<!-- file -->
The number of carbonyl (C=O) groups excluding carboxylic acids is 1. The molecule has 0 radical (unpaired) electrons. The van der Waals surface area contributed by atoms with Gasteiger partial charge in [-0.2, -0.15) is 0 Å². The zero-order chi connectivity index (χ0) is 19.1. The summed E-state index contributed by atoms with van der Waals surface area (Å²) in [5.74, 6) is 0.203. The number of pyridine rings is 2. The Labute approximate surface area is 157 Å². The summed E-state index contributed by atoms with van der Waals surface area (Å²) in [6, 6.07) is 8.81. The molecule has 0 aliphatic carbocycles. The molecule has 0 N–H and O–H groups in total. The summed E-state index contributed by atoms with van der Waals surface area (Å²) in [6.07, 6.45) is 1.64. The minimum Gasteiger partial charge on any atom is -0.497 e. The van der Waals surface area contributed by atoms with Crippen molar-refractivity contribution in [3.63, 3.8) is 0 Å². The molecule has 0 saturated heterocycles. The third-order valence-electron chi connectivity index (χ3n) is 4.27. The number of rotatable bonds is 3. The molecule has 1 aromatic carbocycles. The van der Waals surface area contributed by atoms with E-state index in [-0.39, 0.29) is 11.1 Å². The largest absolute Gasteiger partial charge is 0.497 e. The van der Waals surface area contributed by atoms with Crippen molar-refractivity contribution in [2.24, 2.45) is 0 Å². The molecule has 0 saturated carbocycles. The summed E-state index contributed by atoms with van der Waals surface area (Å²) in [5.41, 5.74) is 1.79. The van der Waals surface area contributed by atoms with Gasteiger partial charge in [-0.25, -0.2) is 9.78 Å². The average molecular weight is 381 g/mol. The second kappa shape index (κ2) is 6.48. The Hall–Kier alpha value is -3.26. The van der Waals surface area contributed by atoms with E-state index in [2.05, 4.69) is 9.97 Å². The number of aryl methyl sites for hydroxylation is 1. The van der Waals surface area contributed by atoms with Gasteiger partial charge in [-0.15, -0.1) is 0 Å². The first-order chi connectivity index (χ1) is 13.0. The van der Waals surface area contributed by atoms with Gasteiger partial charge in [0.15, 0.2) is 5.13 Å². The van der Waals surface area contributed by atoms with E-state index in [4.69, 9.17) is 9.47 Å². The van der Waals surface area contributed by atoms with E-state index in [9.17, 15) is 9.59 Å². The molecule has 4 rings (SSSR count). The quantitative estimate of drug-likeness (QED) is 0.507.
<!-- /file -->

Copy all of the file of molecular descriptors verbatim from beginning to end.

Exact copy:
The number of carbonyl (C=O) groups excluding carboxylic acids is 1. The molecule has 0 radical (unpaired) electrons. The van der Waals surface area contributed by atoms with Gasteiger partial charge in [-0.2, -0.15) is 0 Å². The zero-order chi connectivity index (χ0) is 19.1. The summed E-state index contributed by atoms with van der Waals surface area (Å²) in [5.74, 6) is 0.203. The number of pyridine rings is 2. The Labute approximate surface area is 157 Å². The summed E-state index contributed by atoms with van der Waals surface area (Å²) in [6, 6.07) is 8.81. The molecule has 0 aliphatic carbocycles. The molecule has 0 N–H and O–H groups in total. The summed E-state index contributed by atoms with van der Waals surface area (Å²) in [6.07, 6.45) is 1.64. The minimum Gasteiger partial charge on any atom is -0.497 e. The van der Waals surface area contributed by atoms with Crippen molar-refractivity contribution in [3.63, 3.8) is 0 Å². The molecule has 0 saturated heterocycles. The third-order valence-electron chi connectivity index (χ3n) is 4.27. The number of rotatable bonds is 3. The molecule has 1 aromatic carbocycles. The van der Waals surface area contributed by atoms with E-state index in [-0.39, 0.29) is 11.1 Å². The largest absolute Gasteiger partial charge is 0.497 e. The van der Waals surface area contributed by atoms with Crippen molar-refractivity contribution in [2.24, 2.45) is 0 Å². The molecule has 0 saturated carbocycles. The summed E-state index contributed by atoms with van der Waals surface area (Å²) in [5.41, 5.74) is 1.79. The van der Waals surface area contributed by atoms with Gasteiger partial charge in [-0.25, -0.2) is 9.78 Å². The average molecular weight is 381 g/mol. The second kappa shape index (κ2) is 6.48. The Hall–Kier alpha value is -3.26. The van der Waals surface area contributed by atoms with E-state index in [2.05, 4.69) is 9.97 Å². The number of aryl methyl sites for hydroxylation is 1. The van der Waals surface area contributed by atoms with Gasteiger partial charge in [-0.15, -0.1) is 0 Å². The first-order chi connectivity index (χ1) is 13.0. The van der Waals surface area contributed by atoms with Gasteiger partial charge in [0.15, 0.2) is 5.13 Å². The van der Waals surface area contributed by atoms with E-state index in [4.69, 9.17) is 9.47 Å². The van der Waals surface area contributed by atoms with E-state index in [9.17, 15) is 9.59 Å². The molecule has 4 rings (SSSR count). The quantitative estimate of drug-likeness (QED) is 0.507.